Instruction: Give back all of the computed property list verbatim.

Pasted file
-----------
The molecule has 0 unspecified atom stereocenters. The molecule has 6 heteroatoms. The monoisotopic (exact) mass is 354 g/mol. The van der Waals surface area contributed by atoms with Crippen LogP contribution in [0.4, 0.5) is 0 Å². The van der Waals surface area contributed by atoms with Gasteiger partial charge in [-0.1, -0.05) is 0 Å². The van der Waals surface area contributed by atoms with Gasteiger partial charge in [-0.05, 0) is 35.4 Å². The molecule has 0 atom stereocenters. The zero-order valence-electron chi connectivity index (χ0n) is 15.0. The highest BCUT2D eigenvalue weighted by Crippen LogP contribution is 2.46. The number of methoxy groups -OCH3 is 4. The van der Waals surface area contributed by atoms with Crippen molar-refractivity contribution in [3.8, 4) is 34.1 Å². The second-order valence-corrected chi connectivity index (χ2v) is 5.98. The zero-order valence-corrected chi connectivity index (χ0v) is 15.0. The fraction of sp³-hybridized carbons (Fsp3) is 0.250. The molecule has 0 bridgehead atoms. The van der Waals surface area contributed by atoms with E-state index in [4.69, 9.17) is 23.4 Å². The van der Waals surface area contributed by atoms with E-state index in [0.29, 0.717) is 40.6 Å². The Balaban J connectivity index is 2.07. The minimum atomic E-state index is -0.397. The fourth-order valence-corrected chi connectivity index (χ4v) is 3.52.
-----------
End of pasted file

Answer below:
The molecule has 0 unspecified atom stereocenters. The molecule has 6 heteroatoms. The monoisotopic (exact) mass is 354 g/mol. The van der Waals surface area contributed by atoms with Crippen LogP contribution in [0.4, 0.5) is 0 Å². The van der Waals surface area contributed by atoms with Gasteiger partial charge in [-0.1, -0.05) is 0 Å². The van der Waals surface area contributed by atoms with Gasteiger partial charge in [-0.05, 0) is 35.4 Å². The molecule has 0 atom stereocenters. The zero-order valence-electron chi connectivity index (χ0n) is 15.0. The highest BCUT2D eigenvalue weighted by Crippen LogP contribution is 2.46. The number of methoxy groups -OCH3 is 4. The van der Waals surface area contributed by atoms with Crippen molar-refractivity contribution in [3.8, 4) is 34.1 Å². The second-order valence-corrected chi connectivity index (χ2v) is 5.98. The zero-order valence-corrected chi connectivity index (χ0v) is 15.0. The fraction of sp³-hybridized carbons (Fsp3) is 0.250. The molecule has 0 bridgehead atoms. The van der Waals surface area contributed by atoms with E-state index in [4.69, 9.17) is 23.4 Å². The van der Waals surface area contributed by atoms with E-state index in [0.29, 0.717) is 40.6 Å². The Balaban J connectivity index is 2.07. The minimum atomic E-state index is -0.397. The fourth-order valence-corrected chi connectivity index (χ4v) is 3.52.